The new Compliance & Disclosure Interpretation reverses a widely-held presumption of practitioners concerning Section 13(d) beneficial ownership of issuer equity securities by members of a group, and offers additional insight into the staff’s view of the scope of Section 13(d) beneficial ownership in the context of certain voting agreements.
Exchange Act Rule 13d-5(b) provides that the “group” formed by certain agreements among two or more persons in respect of the equity securities of an issuer “shall be deemed to have acquired beneficial ownership … of all equity securities of that issuer beneficially owned by any such persons.” Previously, on the basis of guidance issued by the SEC in connection with Exchange Act Section 16, practitioners generally (and at least some courts) believed that each member of such a group was also to be treated as the beneficial owner of all such equity securities. The new CDI clarifies the SEC staff’s view that for purposes of Section 13(d), the creation of a “group” only establishes that the group itself, as a new “person,” becomes such a beneficial owner (i.e., an individual member does not acquire beneficial ownership of the issuer equity securities beneficially owned by the other members).
The new CDI expressly acknowledges the conflicting position expressed in SEC guidance concerning the same topic for purposes of Section 16, but makes no attempt to resolve the conflict, notwithstanding that the relevant Rule 16a-1 provides that “the term ‘beneficial owner’ shall mean any person who is deemed a beneficial owner pursuant to Section 13(d) of the Act and the rules thereunder … .”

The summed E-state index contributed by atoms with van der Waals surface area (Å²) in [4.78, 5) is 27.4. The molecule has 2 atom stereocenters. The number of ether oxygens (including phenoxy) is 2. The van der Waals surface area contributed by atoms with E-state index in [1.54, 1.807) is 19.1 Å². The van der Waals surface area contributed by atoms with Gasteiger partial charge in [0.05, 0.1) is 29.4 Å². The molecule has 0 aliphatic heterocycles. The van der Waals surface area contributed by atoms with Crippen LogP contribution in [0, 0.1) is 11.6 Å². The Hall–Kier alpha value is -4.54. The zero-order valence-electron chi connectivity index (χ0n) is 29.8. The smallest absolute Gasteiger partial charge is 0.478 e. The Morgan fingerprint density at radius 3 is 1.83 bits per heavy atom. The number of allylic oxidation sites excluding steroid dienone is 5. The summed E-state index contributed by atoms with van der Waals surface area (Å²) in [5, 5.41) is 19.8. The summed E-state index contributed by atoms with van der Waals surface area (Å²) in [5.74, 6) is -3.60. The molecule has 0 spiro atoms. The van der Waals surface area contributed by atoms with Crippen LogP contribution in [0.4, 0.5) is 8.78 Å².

Of course, any group member who actually acquires voting or investment power over the equity securities beneficially owned by other group members will become the beneficial owner of such securities as a result of acquiring such power. While that point is relatively clear in regard to holders of an irrevocable proxy to vote shares in an election of directors, the staff has now affirmatively expressed the view that a party to a voting agreement who has the right to designate one or more director nominees for whom the other parties have agreed to vote thereby becomes a beneficial owner of the issuer equity securities beneficially owned by the other parties, on the basis of having the power to direct the voting of the other parties’ securities. Note that the new CDI does not assert that a voting agreement pertaining to other matters (e.g., an agreement to vote in favor of a particular transaction or against other transactions) similarly establishes “voting power” and the consequential “beneficial ownership.”
The new CDI will not have any impact on who is required to file a Schedule 13D or who will be subject to Section 16 as a “10% beneficial owner,” and we do not expect it to have a significant general impact on secondary applications of the Section 13(d) beneficial ownership standard, such as under rights plan triggers, credit agreement change-of-control provisions or Rule 144 “affiliate” analyses. However, this new guidance will alter how issuers calculate certain investors’ beneficial ownership for disclosure in proxy statements and registration statements and consideration of 1933 Act Rule 506(d) disqualifications, and may be relevant to analyses of “conversion caps” or “blocker provisions” in convertible instruments..